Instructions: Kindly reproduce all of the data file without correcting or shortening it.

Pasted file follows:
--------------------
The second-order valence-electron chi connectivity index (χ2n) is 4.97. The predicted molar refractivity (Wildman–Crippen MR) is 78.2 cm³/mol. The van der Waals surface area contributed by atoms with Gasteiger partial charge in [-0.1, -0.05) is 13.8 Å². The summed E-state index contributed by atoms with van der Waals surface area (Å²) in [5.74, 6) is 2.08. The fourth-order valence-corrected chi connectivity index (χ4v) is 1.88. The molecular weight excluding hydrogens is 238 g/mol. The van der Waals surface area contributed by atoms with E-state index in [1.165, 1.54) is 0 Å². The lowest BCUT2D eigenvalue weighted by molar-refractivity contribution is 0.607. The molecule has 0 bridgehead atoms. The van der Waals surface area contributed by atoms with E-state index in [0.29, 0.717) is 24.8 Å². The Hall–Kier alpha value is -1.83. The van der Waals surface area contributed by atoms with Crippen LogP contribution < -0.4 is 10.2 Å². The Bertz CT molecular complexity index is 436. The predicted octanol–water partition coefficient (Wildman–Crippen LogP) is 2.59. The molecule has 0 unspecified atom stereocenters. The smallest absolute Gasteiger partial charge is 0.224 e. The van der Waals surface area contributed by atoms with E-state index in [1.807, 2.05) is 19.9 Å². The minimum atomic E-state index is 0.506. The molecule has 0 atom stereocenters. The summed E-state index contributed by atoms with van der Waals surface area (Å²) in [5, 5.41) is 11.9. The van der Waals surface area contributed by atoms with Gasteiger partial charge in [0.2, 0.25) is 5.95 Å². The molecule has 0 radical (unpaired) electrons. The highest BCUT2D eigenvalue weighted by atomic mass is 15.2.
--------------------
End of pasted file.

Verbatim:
The second-order valence-electron chi connectivity index (χ2n) is 4.97. The predicted molar refractivity (Wildman–Crippen MR) is 78.2 cm³/mol. The van der Waals surface area contributed by atoms with Gasteiger partial charge in [-0.1, -0.05) is 13.8 Å². The summed E-state index contributed by atoms with van der Waals surface area (Å²) in [5.74, 6) is 2.08. The fourth-order valence-corrected chi connectivity index (χ4v) is 1.88. The molecular weight excluding hydrogens is 238 g/mol. The van der Waals surface area contributed by atoms with E-state index in [1.165, 1.54) is 0 Å². The lowest BCUT2D eigenvalue weighted by molar-refractivity contribution is 0.607. The molecule has 0 bridgehead atoms. The van der Waals surface area contributed by atoms with E-state index in [0.29, 0.717) is 24.8 Å². The Hall–Kier alpha value is -1.83. The van der Waals surface area contributed by atoms with Crippen LogP contribution < -0.4 is 10.2 Å². The Bertz CT molecular complexity index is 436. The predicted octanol–water partition coefficient (Wildman–Crippen LogP) is 2.59. The molecule has 0 unspecified atom stereocenters. The smallest absolute Gasteiger partial charge is 0.224 e. The van der Waals surface area contributed by atoms with E-state index in [1.807, 2.05) is 19.9 Å². The minimum atomic E-state index is 0.506. The molecule has 0 atom stereocenters. The summed E-state index contributed by atoms with van der Waals surface area (Å²) in [5, 5.41) is 11.9. The van der Waals surface area contributed by atoms with Gasteiger partial charge in [0.2, 0.25) is 5.95 Å². The molecule has 0 radical (unpaired) electrons. The highest BCUT2D eigenvalue weighted by atomic mass is 15.2.